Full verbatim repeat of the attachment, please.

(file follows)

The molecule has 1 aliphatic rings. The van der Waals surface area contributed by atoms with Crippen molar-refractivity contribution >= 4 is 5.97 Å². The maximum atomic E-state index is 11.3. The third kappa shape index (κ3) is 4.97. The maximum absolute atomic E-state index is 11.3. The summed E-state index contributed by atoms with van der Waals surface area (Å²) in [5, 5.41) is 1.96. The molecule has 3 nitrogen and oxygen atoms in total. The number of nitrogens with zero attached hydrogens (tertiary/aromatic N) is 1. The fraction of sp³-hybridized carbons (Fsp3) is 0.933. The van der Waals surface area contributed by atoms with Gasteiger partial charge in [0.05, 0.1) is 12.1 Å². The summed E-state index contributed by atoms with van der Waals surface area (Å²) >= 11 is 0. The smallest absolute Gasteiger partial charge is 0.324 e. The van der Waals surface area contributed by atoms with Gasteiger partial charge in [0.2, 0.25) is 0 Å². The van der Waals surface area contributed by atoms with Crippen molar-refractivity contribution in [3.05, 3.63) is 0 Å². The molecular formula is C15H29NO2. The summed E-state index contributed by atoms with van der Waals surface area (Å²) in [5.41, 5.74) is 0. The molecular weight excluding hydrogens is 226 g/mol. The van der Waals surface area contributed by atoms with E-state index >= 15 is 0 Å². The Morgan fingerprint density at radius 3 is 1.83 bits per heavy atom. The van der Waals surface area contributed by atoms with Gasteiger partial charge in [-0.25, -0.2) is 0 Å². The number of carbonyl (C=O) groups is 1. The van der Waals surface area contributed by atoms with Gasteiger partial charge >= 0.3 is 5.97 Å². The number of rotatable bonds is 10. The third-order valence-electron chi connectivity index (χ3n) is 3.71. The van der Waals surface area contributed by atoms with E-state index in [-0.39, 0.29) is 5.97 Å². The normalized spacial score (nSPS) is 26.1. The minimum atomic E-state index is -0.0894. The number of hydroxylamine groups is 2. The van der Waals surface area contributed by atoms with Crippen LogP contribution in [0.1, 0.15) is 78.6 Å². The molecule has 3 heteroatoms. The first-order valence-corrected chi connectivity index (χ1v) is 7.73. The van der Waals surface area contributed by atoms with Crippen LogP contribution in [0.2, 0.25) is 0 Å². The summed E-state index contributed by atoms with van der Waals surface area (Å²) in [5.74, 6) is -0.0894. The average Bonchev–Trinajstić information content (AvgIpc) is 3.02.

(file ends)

The molecule has 1 aliphatic rings. The van der Waals surface area contributed by atoms with Crippen molar-refractivity contribution >= 4 is 5.97 Å². The maximum atomic E-state index is 11.3. The third kappa shape index (κ3) is 4.97. The maximum absolute atomic E-state index is 11.3. The summed E-state index contributed by atoms with van der Waals surface area (Å²) in [5, 5.41) is 1.96. The molecule has 3 nitrogen and oxygen atoms in total. The number of nitrogens with zero attached hydrogens (tertiary/aromatic N) is 1. The fraction of sp³-hybridized carbons (Fsp3) is 0.933. The van der Waals surface area contributed by atoms with Gasteiger partial charge in [0.05, 0.1) is 12.1 Å². The summed E-state index contributed by atoms with van der Waals surface area (Å²) >= 11 is 0. The smallest absolute Gasteiger partial charge is 0.324 e. The van der Waals surface area contributed by atoms with Gasteiger partial charge in [0.2, 0.25) is 0 Å². The van der Waals surface area contributed by atoms with Crippen molar-refractivity contribution in [3.05, 3.63) is 0 Å². The molecular formula is C15H29NO2. The summed E-state index contributed by atoms with van der Waals surface area (Å²) in [5.41, 5.74) is 0. The molecular weight excluding hydrogens is 226 g/mol. The van der Waals surface area contributed by atoms with E-state index >= 15 is 0 Å². The Morgan fingerprint density at radius 3 is 1.83 bits per heavy atom. The van der Waals surface area contributed by atoms with Gasteiger partial charge in [-0.25, -0.2) is 0 Å². The number of carbonyl (C=O) groups is 1. The van der Waals surface area contributed by atoms with Gasteiger partial charge >= 0.3 is 5.97 Å². The number of rotatable bonds is 10. The third-order valence-electron chi connectivity index (χ3n) is 3.71. The van der Waals surface area contributed by atoms with E-state index in [-0.39, 0.29) is 5.97 Å². The normalized spacial score (nSPS) is 26.1. The minimum atomic E-state index is -0.0894. The number of hydroxylamine groups is 2. The van der Waals surface area contributed by atoms with Crippen LogP contribution in [0.1, 0.15) is 78.6 Å². The molecule has 3 heteroatoms. The first-order valence-corrected chi connectivity index (χ1v) is 7.73. The van der Waals surface area contributed by atoms with Crippen LogP contribution in [0.2, 0.25) is 0 Å². The summed E-state index contributed by atoms with van der Waals surface area (Å²) in [5.74, 6) is -0.0894. The average Bonchev–Trinajstić information content (AvgIpc) is 3.02.